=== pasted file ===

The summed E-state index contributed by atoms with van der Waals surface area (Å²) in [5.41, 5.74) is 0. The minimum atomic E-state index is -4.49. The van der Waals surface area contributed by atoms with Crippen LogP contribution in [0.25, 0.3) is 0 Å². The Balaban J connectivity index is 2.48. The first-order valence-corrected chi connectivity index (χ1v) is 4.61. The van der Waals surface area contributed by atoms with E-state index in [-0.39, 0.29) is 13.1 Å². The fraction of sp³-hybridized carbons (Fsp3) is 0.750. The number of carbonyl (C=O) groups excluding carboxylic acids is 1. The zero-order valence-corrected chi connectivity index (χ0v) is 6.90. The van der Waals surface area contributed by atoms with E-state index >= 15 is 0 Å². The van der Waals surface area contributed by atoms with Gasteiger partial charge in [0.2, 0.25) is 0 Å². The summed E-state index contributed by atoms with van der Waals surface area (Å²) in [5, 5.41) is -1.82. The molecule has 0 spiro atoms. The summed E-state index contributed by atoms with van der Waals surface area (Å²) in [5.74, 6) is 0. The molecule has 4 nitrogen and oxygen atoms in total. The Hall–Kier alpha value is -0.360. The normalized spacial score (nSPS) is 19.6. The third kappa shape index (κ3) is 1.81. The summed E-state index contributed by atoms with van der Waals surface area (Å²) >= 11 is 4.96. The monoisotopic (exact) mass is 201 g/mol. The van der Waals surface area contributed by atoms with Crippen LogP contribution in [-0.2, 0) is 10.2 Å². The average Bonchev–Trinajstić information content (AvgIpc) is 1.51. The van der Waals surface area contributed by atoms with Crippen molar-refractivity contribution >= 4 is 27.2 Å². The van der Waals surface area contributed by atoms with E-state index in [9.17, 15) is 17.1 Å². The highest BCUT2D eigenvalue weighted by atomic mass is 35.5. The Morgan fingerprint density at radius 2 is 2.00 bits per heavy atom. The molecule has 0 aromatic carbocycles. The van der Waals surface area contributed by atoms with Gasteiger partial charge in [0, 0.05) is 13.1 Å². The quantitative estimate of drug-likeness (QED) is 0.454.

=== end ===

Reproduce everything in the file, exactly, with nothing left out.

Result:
The summed E-state index contributed by atoms with van der Waals surface area (Å²) in [5.41, 5.74) is 0. The minimum atomic E-state index is -4.49. The van der Waals surface area contributed by atoms with Crippen LogP contribution in [0.25, 0.3) is 0 Å². The Balaban J connectivity index is 2.48. The first-order valence-corrected chi connectivity index (χ1v) is 4.61. The van der Waals surface area contributed by atoms with E-state index in [-0.39, 0.29) is 13.1 Å². The fraction of sp³-hybridized carbons (Fsp3) is 0.750. The number of carbonyl (C=O) groups excluding carboxylic acids is 1. The zero-order valence-corrected chi connectivity index (χ0v) is 6.90. The van der Waals surface area contributed by atoms with E-state index >= 15 is 0 Å². The van der Waals surface area contributed by atoms with Gasteiger partial charge in [0.2, 0.25) is 0 Å². The summed E-state index contributed by atoms with van der Waals surface area (Å²) in [5, 5.41) is -1.82. The molecule has 0 spiro atoms. The summed E-state index contributed by atoms with van der Waals surface area (Å²) in [5.74, 6) is 0. The molecule has 4 nitrogen and oxygen atoms in total. The Hall–Kier alpha value is -0.360. The normalized spacial score (nSPS) is 19.6. The third kappa shape index (κ3) is 1.81. The summed E-state index contributed by atoms with van der Waals surface area (Å²) >= 11 is 4.96. The monoisotopic (exact) mass is 201 g/mol. The van der Waals surface area contributed by atoms with Crippen LogP contribution in [-0.2, 0) is 10.2 Å². The average Bonchev–Trinajstić information content (AvgIpc) is 1.51. The van der Waals surface area contributed by atoms with Crippen molar-refractivity contribution >= 4 is 27.2 Å². The van der Waals surface area contributed by atoms with E-state index in [9.17, 15) is 17.1 Å². The highest BCUT2D eigenvalue weighted by atomic mass is 35.5. The Morgan fingerprint density at radius 2 is 2.00 bits per heavy atom. The molecule has 0 aromatic carbocycles. The van der Waals surface area contributed by atoms with Gasteiger partial charge in [0, 0.05) is 13.1 Å². The quantitative estimate of drug-likeness (QED) is 0.454.